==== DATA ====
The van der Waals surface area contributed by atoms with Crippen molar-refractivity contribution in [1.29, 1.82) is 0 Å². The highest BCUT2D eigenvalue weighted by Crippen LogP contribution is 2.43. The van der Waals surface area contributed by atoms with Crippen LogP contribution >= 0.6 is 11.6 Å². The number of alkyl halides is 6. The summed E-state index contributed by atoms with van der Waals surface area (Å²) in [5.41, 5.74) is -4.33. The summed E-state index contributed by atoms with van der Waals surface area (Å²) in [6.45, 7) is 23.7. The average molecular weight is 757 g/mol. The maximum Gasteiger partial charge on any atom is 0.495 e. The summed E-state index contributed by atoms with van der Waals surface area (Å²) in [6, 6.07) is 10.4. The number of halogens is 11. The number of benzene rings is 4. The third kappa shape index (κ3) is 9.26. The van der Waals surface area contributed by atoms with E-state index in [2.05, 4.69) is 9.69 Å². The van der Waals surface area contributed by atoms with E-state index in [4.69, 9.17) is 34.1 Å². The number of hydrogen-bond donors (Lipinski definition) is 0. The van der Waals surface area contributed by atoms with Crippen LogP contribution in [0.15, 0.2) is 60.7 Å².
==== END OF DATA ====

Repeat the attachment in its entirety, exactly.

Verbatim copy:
The van der Waals surface area contributed by atoms with Crippen molar-refractivity contribution in [1.29, 1.82) is 0 Å². The highest BCUT2D eigenvalue weighted by Crippen LogP contribution is 2.43. The van der Waals surface area contributed by atoms with Crippen LogP contribution >= 0.6 is 11.6 Å². The number of alkyl halides is 6. The summed E-state index contributed by atoms with van der Waals surface area (Å²) in [5.41, 5.74) is -4.33. The summed E-state index contributed by atoms with van der Waals surface area (Å²) in [6.45, 7) is 23.7. The average molecular weight is 757 g/mol. The maximum Gasteiger partial charge on any atom is 0.495 e. The summed E-state index contributed by atoms with van der Waals surface area (Å²) in [6, 6.07) is 10.4. The number of halogens is 11. The number of benzene rings is 4. The third kappa shape index (κ3) is 9.26. The van der Waals surface area contributed by atoms with E-state index in [2.05, 4.69) is 9.69 Å². The van der Waals surface area contributed by atoms with E-state index in [4.69, 9.17) is 34.1 Å². The number of hydrogen-bond donors (Lipinski definition) is 0. The van der Waals surface area contributed by atoms with Crippen LogP contribution in [0.15, 0.2) is 60.7 Å².